New List Released of Nations' Sustainability Success
Which countries are leading the world in going green? It depends on how you measure it, which is difficult when different nations use different tactics to tackle the climate crisis. Those that made the list of the most eco-friendly countries, published by Newsweek, are presented according to a number of different metrics, rather than a traditional, universal ranking system.
Overall, the EU has had considerable success in regulating electronic waste. European countries are also leading in the category of renewables, with the emissions reductions resulting from Denmark’s wind farms and Sweden’s hydropower at the forefront. Denmark also scored well in air quality and biodiversity. Meanwhile, Norway has proven itself innovative in green shipping with notable emissions reductions in their imports and exports.
ITU: How Switzerland is winning the battle against e-waste, October 11, 2019.
Kongsberg Gruppen: Green Shipping, March 31, 2022.
Latin America has been called out for its edge in conservation, with Costa Rica ahead of the pack for preserving biodiversity and promoting renewables. "Somewhere between 90 to 98% percent of Costa Rica's energy is renewable and it's done a fantastic job in terms of forest conservation and forest regrowth. It is also a country where educational attainment is very high, it helped to pioneer the idea of ecotourism,” said Lisa Benton-Short, a professor of geography at George Washington University. For sustainable agriculture, Cuba takes the lead, while Mexico has successfully promoted community forestry practice. Surpassing the rest of the world in indigenous land management, Colombia and Bolivia have given their indigenous populations land rights.
In Asia, only Singapore made the list, excelling in water reuse with the successful recycling of 40% of its wastewater.
World Economic Forum: Carbon neutral future? Costa Rica is showing us the way, August 26, 2019.
sgPUB: NEWater: A Singapore Success Story, August 2, 2016.
Why This Matters
A recent report found that public companies’ lack of climate action, despite climate commitments from corporations and governments alike, puts the world on track to warm nearly 3 degrees Celsius. If corporations and other nations take a few cues from countries succeeding with their sustainability goals, it could help put them back on track.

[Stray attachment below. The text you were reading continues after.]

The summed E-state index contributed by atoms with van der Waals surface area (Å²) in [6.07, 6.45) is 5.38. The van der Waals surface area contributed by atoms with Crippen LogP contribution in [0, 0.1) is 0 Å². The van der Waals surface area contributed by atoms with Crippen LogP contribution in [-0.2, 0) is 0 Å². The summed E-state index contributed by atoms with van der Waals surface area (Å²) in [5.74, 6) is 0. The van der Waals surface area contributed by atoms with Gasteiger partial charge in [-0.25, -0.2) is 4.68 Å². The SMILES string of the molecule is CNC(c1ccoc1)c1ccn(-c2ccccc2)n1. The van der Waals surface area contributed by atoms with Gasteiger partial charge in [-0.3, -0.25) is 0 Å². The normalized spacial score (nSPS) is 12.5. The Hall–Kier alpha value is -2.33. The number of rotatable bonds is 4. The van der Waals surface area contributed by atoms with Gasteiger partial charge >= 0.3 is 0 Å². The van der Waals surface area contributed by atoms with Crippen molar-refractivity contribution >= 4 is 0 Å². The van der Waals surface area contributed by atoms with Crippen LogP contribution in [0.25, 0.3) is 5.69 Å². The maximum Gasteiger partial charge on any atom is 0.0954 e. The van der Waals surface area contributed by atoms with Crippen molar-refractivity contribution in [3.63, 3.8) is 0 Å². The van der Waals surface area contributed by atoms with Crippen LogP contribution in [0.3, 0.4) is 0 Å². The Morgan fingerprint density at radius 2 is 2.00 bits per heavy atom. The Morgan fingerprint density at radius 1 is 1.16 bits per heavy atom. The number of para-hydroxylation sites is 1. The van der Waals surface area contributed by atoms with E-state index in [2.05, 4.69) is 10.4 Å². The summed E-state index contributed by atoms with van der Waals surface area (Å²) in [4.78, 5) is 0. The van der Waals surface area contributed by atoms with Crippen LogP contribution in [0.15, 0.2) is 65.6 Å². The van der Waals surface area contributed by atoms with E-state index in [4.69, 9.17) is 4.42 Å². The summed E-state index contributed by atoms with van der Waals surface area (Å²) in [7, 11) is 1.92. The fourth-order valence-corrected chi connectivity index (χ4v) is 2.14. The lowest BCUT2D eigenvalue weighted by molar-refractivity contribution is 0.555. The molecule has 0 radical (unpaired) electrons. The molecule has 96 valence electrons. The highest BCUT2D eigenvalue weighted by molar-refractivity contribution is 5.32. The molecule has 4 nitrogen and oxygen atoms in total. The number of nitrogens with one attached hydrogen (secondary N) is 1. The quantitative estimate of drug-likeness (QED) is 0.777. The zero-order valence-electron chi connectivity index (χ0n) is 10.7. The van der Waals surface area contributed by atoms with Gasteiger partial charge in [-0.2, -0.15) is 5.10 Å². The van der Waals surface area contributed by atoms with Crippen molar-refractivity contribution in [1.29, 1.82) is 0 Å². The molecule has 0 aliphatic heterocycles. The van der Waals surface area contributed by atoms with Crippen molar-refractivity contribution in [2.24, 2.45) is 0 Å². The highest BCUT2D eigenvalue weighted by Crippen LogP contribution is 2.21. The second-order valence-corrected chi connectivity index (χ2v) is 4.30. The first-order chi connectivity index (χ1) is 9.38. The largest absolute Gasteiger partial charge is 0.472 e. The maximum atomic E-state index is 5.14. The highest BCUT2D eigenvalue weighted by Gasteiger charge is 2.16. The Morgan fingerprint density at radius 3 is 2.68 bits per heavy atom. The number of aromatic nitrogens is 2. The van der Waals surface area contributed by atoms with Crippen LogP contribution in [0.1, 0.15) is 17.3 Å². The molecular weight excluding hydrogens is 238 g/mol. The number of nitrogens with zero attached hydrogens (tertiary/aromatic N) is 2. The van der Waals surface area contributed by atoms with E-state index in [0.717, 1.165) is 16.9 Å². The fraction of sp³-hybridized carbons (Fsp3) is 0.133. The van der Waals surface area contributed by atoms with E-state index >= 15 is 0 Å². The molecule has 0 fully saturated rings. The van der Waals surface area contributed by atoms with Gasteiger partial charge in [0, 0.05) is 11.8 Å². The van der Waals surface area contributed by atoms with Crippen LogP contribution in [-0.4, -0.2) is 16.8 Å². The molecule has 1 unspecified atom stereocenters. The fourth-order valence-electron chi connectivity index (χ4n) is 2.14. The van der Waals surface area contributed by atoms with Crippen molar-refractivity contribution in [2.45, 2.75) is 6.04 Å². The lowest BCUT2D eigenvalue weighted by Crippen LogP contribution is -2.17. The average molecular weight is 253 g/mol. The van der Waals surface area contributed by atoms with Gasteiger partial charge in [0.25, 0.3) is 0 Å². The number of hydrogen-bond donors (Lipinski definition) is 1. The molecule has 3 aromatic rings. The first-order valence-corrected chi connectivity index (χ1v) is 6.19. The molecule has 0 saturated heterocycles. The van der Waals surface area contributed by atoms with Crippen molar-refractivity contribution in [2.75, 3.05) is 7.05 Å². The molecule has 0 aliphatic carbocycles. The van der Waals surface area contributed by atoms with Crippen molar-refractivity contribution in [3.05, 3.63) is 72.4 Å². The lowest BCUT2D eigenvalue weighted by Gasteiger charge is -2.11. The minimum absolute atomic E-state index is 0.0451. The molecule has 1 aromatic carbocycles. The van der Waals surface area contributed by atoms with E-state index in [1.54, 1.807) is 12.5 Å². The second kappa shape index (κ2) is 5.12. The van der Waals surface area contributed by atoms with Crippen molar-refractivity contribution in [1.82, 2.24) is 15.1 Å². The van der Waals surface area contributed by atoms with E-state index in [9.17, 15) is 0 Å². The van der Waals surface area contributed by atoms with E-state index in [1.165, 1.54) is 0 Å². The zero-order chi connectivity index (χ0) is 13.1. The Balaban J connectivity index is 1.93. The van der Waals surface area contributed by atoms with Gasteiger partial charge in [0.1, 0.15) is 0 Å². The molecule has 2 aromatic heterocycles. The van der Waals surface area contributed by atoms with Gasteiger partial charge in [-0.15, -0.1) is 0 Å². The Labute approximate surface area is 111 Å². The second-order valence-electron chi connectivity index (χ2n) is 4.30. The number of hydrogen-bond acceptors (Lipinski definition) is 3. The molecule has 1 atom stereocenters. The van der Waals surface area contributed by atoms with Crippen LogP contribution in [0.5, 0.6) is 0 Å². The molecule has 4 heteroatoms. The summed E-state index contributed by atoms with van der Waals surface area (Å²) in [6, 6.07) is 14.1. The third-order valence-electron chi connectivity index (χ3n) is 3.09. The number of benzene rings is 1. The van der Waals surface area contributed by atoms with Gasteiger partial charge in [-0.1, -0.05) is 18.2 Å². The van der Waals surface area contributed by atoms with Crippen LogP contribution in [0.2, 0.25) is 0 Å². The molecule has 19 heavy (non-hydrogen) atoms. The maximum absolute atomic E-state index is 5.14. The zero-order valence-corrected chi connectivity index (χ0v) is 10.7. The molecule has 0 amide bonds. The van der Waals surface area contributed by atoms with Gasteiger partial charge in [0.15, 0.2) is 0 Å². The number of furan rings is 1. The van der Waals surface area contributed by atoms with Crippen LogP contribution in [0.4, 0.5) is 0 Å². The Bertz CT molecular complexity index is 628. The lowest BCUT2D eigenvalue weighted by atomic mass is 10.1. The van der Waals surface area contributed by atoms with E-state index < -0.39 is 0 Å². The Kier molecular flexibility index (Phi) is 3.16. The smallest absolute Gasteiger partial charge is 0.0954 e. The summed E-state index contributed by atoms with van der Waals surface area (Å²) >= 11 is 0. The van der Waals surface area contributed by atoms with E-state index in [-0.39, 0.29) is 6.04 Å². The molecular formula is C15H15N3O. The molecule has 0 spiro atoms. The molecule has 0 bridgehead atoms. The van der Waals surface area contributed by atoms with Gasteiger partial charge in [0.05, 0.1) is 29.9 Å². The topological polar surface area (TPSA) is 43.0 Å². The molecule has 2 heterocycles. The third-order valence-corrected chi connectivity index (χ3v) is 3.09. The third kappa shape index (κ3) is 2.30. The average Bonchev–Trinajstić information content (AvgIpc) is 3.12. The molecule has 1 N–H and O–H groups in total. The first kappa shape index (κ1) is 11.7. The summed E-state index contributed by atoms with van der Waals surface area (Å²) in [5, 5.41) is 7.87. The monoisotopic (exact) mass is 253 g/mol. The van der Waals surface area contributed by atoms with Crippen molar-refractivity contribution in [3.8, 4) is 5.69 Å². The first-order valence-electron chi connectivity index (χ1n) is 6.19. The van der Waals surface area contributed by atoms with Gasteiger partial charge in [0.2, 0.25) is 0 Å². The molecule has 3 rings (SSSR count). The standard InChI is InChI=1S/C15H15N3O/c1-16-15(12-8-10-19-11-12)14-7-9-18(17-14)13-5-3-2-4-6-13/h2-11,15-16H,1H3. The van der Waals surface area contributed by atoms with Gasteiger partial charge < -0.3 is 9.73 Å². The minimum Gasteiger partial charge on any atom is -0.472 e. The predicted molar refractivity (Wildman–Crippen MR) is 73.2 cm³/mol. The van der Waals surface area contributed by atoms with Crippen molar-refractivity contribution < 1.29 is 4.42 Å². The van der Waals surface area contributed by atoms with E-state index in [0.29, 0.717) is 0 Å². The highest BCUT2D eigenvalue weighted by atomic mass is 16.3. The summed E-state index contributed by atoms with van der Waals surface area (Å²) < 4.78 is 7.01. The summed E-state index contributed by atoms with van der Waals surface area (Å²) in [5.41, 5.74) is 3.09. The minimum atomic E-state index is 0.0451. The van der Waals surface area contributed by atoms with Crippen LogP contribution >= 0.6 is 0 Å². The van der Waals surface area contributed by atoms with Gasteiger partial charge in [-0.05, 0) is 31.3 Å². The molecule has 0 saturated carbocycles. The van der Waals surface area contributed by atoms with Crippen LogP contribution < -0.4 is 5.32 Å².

For example, Oslo has an incredibly ambitious climate target: reducing its emissions by 95% by 2030 compared to 2009 levels. Its plan to meet this goal is the implementation of carbon budgeting. The approach has since inspired other cities, like Mumbai, Paris, and Rio de Janeiro, to follow suit.
Our Eden: Your Bank is Funding Climate Change, November 13, 2021.
NBC: Are Major Companies Living Up To Their Net-Zero Pledges To Combat Climate Change?, February 10, 2022.
The Economist: See what three degrees of warming looks like, October 30, 2021.
WW0 COP26 Talks: Wade Crawford, California's Natural Resources Secretary, November 8, 2021.
What about the US?
The US failed to make the list of most sustainable countries. Its robust national park service, bans on leaded gasoline, and innovations in cap-and-trade have historically made the country a sustainability leader. But as the largest emitter of greenhouse gasses and its struggle to enact climate legislation, it now lags behind European countries like Denmark, Sweden, Germany, Norway, Luxembourg, Finland, and Austria.
"As social democracies, [European countries] have been far more progressive than the US. on many sustainability issues, including climate change, renewable energy use, affordable housing, universal health care, etc.,” said Benton-Short. “They tend to switch places every year, but rarely fall out of the top. It is interesting to note that the United States is in very few top 25 rankings. That says a lot.”
CNBC: Which US Cities Are Safest From Climate Change?, April 21, 2022.